The Malta Independent 7 June 2023, Wednesday
View E-Paper

TMID Editorial: Contractor licensing law is a good start

Monday, 20 March 2023, 11:27 Last update: about 4 months ago

Last week, the government published the long-awaited framework for the licensing of construction contractors – a law which will see contractors have to be registered and granted a licence in order to be able to operate in the sector.

It is well-known that the construction sector is afflicted by many so-called “cowboys”.  This is somewhat down to the fact that enforcement again them is patchy at best, but more so because as things stand anyone can wake up one morning and decide that they want to be a contractor.

This fact alone leads to an industry incapable of being enforced, because there is no standard for what a contractor should (and shouldn’t) be and what they should be qualified in.

For that reason alone, the government’s proposal to start licensing contractors is a good start to a much-needed reform to the industry.

According to the government’s plan people can start applying for a licence from 1 June, and an application must be submitted by 31 October. Failing to apply by this date will mean that they will not be able to operate from 1 November, and from 1 November all the obligations linked to the licence shall be enforced.

After 1 November the contractors who applied will be given provisional clearance so that they can operate, however, after 1 June 2024, they will need to be in possession of a full licence to operate.

The Building and Construction Authority (BCA) board will be tasked with temporarily suspending or revoking licences if the contractor breaks any regulations.

There will not be one licence for all contractors, but applicants will have the option to apply for three different licences: one for demolition, one for excavation and one for construction. Zrinzo Azzopardi added that following the issuing of these licences there will be the introduction of skill cards for workers.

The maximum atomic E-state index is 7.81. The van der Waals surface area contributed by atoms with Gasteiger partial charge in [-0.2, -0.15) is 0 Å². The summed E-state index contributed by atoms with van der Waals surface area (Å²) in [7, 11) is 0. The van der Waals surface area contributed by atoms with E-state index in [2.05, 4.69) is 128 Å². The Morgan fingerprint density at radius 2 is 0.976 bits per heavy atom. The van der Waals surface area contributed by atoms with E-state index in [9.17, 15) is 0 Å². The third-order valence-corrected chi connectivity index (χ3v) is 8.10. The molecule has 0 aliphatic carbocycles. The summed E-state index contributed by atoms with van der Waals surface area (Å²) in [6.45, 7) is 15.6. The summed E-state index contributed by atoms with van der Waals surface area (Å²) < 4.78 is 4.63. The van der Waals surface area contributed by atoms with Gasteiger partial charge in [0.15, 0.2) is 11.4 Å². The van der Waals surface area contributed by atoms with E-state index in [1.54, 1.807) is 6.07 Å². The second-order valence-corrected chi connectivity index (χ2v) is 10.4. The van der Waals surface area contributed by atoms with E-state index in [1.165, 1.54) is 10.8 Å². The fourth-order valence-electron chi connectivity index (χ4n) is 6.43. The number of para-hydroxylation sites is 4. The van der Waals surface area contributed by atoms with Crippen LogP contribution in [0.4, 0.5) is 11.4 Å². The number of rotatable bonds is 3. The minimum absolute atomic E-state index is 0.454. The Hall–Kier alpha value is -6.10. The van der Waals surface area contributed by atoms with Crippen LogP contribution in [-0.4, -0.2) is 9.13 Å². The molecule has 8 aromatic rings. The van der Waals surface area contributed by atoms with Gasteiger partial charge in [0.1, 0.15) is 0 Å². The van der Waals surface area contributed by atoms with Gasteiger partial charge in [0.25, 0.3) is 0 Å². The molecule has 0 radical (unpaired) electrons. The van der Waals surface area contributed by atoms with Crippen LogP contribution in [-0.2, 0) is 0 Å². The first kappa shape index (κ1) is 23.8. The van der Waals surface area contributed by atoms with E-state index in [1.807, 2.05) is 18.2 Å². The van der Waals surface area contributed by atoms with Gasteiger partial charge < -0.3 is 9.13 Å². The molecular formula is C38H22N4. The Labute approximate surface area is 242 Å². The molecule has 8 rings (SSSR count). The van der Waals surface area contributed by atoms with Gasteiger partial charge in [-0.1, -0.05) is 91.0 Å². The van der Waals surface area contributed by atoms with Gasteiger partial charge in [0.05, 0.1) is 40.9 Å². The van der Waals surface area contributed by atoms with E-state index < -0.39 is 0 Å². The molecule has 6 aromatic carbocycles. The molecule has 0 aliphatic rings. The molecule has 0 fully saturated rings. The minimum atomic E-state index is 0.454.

The plan also includes the establishment of a construction industry licensing committee which will be tasked with issuing licences for each service.

With the licence, contractors will have to comply with regulations issued by the BCA, must be in accordance with instructions from an architect and in compliance with the method statement.

The applicants also need to have relevant work experience based on the licence they are applying for and must also have a fair understanding of health and safety rules.

Demolition and excavation applicants will need to have two architects confirm that they have had three years of experience in the field. However, if have an MQF level 4 qualification in the sector, then you only need two years of experience.

Those seeking a building licence must be licenced as masons. Companies applying for a licence must employ a licenced mason and have at least three years of experience.

On the face of it, this is indeed a good start.  Like with any other thing, a lot will depend on how the law will be implemented, on who will be tasked with overseeing the process once it is implemented, and on how the law will be enforced.

It is no controversial statement to say that enforcement is one of Malta’s great weak points.  Planning Minister Stefan Zrinzo Azzopardi told The Malta Independent on Sunday this week that the licensing system will act as a deterrent and start to build a “compliance culture.”

In many ways this is true, but there is still the need for effective enforcement against those who will inevitably think that they can get around the rules.

But for one to enforce something, there has to be a legal framework to enforce.  In that sense, the proposed licensing law is a good start.

  • don't miss